“Bendicion,” he asked for her blessing as she placed her hand on his head and scratched his scalp.
“Dios te acompañe,” she blessed him as she lowered her face and kissed his cheek.
She stood with her arms around him looking at the sky. A bird flew by followed by another and another until it looked like a game of tag up in the sky. Above the mountains, far into the horizon, a bright yellow sun began to slowly ascend, glowing the mountaintops with golden colors. Before them colors of blue, orange and pink streaked the sky with magical strokes, surely God’s hand painted them.
“Que dia precioso,” his mother said admiring the precious scene that framed them.
“Is New York like this?” Antonio asked.
“No se… I don’t know. We’ll both find out together… won’t we?” his mother answered, but there seemed to be more in her words than what she said. “If you see the day precious and beautiful in your heart… see it as a gift from God, then it doesn’t really matter where you. All over the world you see the same sky, the same moon, the same sun, because it all comes from God’s Heaven.”
He looked at his mother and then back at the sky. She was probably right, but he never has come across another day, another morning as lovely and as precious as the one that expanded before them on that peaceful sunrise. Yet now, looking out at a cold dark night in New York, there were certain similarities, but he could not put a finger on it. He wondered how the sky above Puerto Rico was like now. Was it as dark as New York’s sky or brighter? A light shade of navy blue, perhaps. Was the sky above Puerto Rico the same sky as here in New York as his mother claimed on that Puerto Rican morning? Were his wonderful friends back home listening to music played by a happy father enjoying the family in their first Christmas in New York? Or instead of recorded music seeping through scratchy sounding speakers, his friends were serenaded by the sweet sounds of the coquis.
Antonio stared at the dark sky expecting, just like that morning in Puerto Rico, for the sky to be highlighted with dawn’s stunning colors. As he gazed out, something landed on the window without making a sound. He looked intently as it slowly dissolved into a small dot of moisture. Then in a scattered attack, more white dots splashed softly onto the window and Antonio held his breath. He felt his mother’s hand squeeze his arms hard and his heart began to beat fast. There were now hundreds and hundreds of white flakes dancing wildly in the sky, climbing up and around, surfing the winter air. Then they began to grow in size and quantity. “It’s snowing! It’s snowing!” Antonio shouted, while big and small snowflakes fell and swirled, illuminating the night. It was a glorious sight to behold, like witnessing the arrival of diminutive angels falling swiftly from the Heaven’s sky. The snowflakes sparkled in a shower of diamonds, swaying and sashaying in heavenly glory. There were shouts around them as children and adults alike ran to all the windows, overcrowding, rushing and shoving, for everyone wanted to see the first Christmas snow over El Barrio. Antonio felt his father’s weight on his left and the softness of Amanda’s sweater on his right. It was snowing and he stared at the snowflakes, mesmerized by the white beauty before him. This was a breathtaking, exciting dream.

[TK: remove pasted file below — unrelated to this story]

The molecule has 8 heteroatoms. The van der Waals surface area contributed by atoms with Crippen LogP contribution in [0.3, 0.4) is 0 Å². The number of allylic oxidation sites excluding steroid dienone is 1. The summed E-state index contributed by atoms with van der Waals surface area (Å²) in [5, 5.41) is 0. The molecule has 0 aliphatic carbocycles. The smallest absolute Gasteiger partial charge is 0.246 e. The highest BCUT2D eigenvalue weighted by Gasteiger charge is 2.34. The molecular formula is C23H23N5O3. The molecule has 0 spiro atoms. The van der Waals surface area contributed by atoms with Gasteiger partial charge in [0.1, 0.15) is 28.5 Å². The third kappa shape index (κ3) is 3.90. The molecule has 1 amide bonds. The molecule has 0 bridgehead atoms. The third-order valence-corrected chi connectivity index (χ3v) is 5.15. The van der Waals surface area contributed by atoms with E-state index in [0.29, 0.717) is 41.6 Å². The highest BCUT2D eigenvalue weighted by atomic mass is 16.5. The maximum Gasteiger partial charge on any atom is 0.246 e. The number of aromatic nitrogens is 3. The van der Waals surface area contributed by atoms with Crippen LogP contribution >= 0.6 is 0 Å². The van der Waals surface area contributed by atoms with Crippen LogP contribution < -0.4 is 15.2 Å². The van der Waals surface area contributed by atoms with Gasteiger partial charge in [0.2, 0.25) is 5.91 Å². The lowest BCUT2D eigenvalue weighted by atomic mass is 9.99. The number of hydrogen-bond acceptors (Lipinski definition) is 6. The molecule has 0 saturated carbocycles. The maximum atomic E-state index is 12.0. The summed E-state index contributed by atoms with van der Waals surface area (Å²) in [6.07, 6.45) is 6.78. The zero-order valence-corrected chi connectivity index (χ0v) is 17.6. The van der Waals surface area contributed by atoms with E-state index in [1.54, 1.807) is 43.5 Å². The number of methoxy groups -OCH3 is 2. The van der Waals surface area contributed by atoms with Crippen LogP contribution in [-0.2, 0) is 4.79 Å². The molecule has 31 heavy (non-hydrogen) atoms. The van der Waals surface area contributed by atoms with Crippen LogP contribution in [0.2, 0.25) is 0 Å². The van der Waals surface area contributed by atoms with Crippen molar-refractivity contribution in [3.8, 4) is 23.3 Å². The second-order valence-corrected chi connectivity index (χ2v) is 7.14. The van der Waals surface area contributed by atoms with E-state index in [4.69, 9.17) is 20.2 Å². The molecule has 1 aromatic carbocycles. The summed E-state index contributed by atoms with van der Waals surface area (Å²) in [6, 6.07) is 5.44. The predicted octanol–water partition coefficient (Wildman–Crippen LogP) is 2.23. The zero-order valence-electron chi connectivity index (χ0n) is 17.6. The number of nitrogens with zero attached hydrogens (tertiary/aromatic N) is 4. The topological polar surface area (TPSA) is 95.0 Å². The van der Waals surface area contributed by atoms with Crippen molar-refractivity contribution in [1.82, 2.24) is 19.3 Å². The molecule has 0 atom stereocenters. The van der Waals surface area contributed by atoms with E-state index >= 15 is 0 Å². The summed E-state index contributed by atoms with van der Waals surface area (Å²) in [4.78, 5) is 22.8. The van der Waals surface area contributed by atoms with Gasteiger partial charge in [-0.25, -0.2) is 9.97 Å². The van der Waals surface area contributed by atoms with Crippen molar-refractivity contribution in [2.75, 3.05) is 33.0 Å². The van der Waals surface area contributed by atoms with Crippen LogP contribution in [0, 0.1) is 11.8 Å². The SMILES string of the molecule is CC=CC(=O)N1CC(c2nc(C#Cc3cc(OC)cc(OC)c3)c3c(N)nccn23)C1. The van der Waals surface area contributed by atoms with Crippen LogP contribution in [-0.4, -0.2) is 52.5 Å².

Across from their building, Antonio could also see many faces of people with their noses pressed to the windows sharing the same moment of Christmas joy. Around Antonio his family began to disperse in a controlled frenzy as they ran to the bedrooms where their coats were piled high to the ceiling. They grabbed coats, hats and scarves; putting them on, on their way to the front door and down the stairs. Grown men and grown women, surly teenagers forgetting that they were trying to grow up too fast, they all ran down the stairs as the children ran after them, yelling to wait for them. They ran into the street, the first snow of Christmas makes us all children again.
The moon seemed to glow a bit brighter, almost as bright as the brilliant star that guided the Three Wise Kings and humble shepherds to the barn were Jesus was born. The menacing streets of Spanish Harlem were no longer dark and spooky, but dazzling in whiteness. Antonio opened his arms and let the snow hug him like an old friend and he felt the sweet coldness cascading on his face. Flaky, loose snowballs zipped by him in clumsy, excited throws as he also made them and threw them back. And the snow fell in frozen chunks. The clouds of Heaven were falling in tiny pieces upon them.
Then Antonio saw his father using the top of a garbage can gathering snow, scraping it off the sidewalk. “¿Que tu esperas?” he shouted at Antonio. “What are you waiting for? Wasn’t this what you were waiting for? Don’t you want to build your snowman?”